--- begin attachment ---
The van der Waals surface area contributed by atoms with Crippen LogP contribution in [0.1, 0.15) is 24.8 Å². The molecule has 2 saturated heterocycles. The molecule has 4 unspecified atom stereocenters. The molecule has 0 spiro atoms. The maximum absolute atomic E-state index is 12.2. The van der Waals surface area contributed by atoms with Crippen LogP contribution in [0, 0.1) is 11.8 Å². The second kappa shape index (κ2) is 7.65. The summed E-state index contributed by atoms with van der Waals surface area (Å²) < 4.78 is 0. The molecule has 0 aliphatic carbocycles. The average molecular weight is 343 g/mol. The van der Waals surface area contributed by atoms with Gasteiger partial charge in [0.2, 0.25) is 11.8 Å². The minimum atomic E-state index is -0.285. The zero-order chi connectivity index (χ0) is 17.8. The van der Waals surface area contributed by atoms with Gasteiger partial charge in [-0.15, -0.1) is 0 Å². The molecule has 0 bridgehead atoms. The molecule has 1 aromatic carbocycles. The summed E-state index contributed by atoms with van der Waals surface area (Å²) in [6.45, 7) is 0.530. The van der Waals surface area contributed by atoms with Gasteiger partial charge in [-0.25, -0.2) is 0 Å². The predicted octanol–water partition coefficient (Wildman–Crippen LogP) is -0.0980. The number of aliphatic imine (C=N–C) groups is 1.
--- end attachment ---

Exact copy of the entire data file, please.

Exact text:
The van der Waals surface area contributed by atoms with Crippen LogP contribution in [0.1, 0.15) is 24.8 Å². The molecule has 2 saturated heterocycles. The molecule has 4 unspecified atom stereocenters. The molecule has 0 spiro atoms. The maximum absolute atomic E-state index is 12.2. The van der Waals surface area contributed by atoms with Crippen LogP contribution in [0, 0.1) is 11.8 Å². The second kappa shape index (κ2) is 7.65. The summed E-state index contributed by atoms with van der Waals surface area (Å²) < 4.78 is 0. The molecule has 0 aliphatic carbocycles. The average molecular weight is 343 g/mol. The van der Waals surface area contributed by atoms with Gasteiger partial charge in [0.2, 0.25) is 11.8 Å². The minimum atomic E-state index is -0.285. The zero-order chi connectivity index (χ0) is 17.8. The van der Waals surface area contributed by atoms with Gasteiger partial charge in [-0.15, -0.1) is 0 Å². The molecule has 0 bridgehead atoms. The molecule has 1 aromatic carbocycles. The summed E-state index contributed by atoms with van der Waals surface area (Å²) in [6.45, 7) is 0.530. The van der Waals surface area contributed by atoms with Gasteiger partial charge in [-0.25, -0.2) is 0 Å². The predicted octanol–water partition coefficient (Wildman–Crippen LogP) is -0.0980. The number of aliphatic imine (C=N–C) groups is 1.